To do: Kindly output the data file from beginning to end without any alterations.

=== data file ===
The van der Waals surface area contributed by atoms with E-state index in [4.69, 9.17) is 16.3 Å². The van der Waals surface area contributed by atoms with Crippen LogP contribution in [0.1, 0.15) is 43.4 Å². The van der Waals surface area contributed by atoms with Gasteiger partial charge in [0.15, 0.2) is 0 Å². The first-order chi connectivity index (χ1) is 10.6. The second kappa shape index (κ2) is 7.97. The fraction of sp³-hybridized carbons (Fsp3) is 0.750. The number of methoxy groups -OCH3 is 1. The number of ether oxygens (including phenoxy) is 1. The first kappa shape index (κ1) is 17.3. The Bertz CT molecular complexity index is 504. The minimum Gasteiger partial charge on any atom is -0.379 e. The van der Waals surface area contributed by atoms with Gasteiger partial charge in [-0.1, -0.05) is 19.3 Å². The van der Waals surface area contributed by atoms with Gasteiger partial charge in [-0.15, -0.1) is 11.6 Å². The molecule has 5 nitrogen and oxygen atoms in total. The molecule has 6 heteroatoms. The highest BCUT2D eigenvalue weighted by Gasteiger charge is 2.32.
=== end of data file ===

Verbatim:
The van der Waals surface area contributed by atoms with E-state index in [4.69, 9.17) is 16.3 Å². The van der Waals surface area contributed by atoms with Crippen LogP contribution in [0.1, 0.15) is 43.4 Å². The van der Waals surface area contributed by atoms with Gasteiger partial charge in [0.15, 0.2) is 0 Å². The first-order chi connectivity index (χ1) is 10.6. The second kappa shape index (κ2) is 7.97. The fraction of sp³-hybridized carbons (Fsp3) is 0.750. The number of methoxy groups -OCH3 is 1. The number of ether oxygens (including phenoxy) is 1. The first kappa shape index (κ1) is 17.3. The Bertz CT molecular complexity index is 504. The minimum Gasteiger partial charge on any atom is -0.379 e. The van der Waals surface area contributed by atoms with Gasteiger partial charge in [-0.1, -0.05) is 19.3 Å². The van der Waals surface area contributed by atoms with Gasteiger partial charge in [-0.15, -0.1) is 11.6 Å². The molecule has 5 nitrogen and oxygen atoms in total. The molecule has 6 heteroatoms. The highest BCUT2D eigenvalue weighted by Gasteiger charge is 2.32.